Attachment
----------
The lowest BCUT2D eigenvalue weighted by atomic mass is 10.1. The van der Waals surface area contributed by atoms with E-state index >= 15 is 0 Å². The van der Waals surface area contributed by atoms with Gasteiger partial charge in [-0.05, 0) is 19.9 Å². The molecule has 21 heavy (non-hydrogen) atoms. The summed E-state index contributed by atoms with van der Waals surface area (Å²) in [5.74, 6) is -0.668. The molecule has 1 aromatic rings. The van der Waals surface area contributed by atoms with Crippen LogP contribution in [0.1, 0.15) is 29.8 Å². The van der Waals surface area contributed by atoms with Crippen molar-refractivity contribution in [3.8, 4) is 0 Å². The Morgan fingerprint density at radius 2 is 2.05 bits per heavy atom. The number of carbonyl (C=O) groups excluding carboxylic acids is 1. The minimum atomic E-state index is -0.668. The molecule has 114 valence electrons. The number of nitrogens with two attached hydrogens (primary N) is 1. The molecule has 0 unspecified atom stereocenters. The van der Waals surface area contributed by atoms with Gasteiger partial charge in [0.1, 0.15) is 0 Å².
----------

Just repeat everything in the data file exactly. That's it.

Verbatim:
The lowest BCUT2D eigenvalue weighted by atomic mass is 10.1. The van der Waals surface area contributed by atoms with E-state index >= 15 is 0 Å². The van der Waals surface area contributed by atoms with Gasteiger partial charge in [-0.05, 0) is 19.9 Å². The molecule has 21 heavy (non-hydrogen) atoms. The summed E-state index contributed by atoms with van der Waals surface area (Å²) in [5.74, 6) is -0.668. The molecule has 1 aromatic rings. The van der Waals surface area contributed by atoms with Crippen LogP contribution in [0.1, 0.15) is 29.8 Å². The van der Waals surface area contributed by atoms with Crippen molar-refractivity contribution in [3.8, 4) is 0 Å². The Morgan fingerprint density at radius 2 is 2.05 bits per heavy atom. The number of carbonyl (C=O) groups excluding carboxylic acids is 1. The minimum atomic E-state index is -0.668. The molecule has 114 valence electrons. The number of nitrogens with two attached hydrogens (primary N) is 1. The molecule has 0 unspecified atom stereocenters. The van der Waals surface area contributed by atoms with Gasteiger partial charge in [0.1, 0.15) is 0 Å².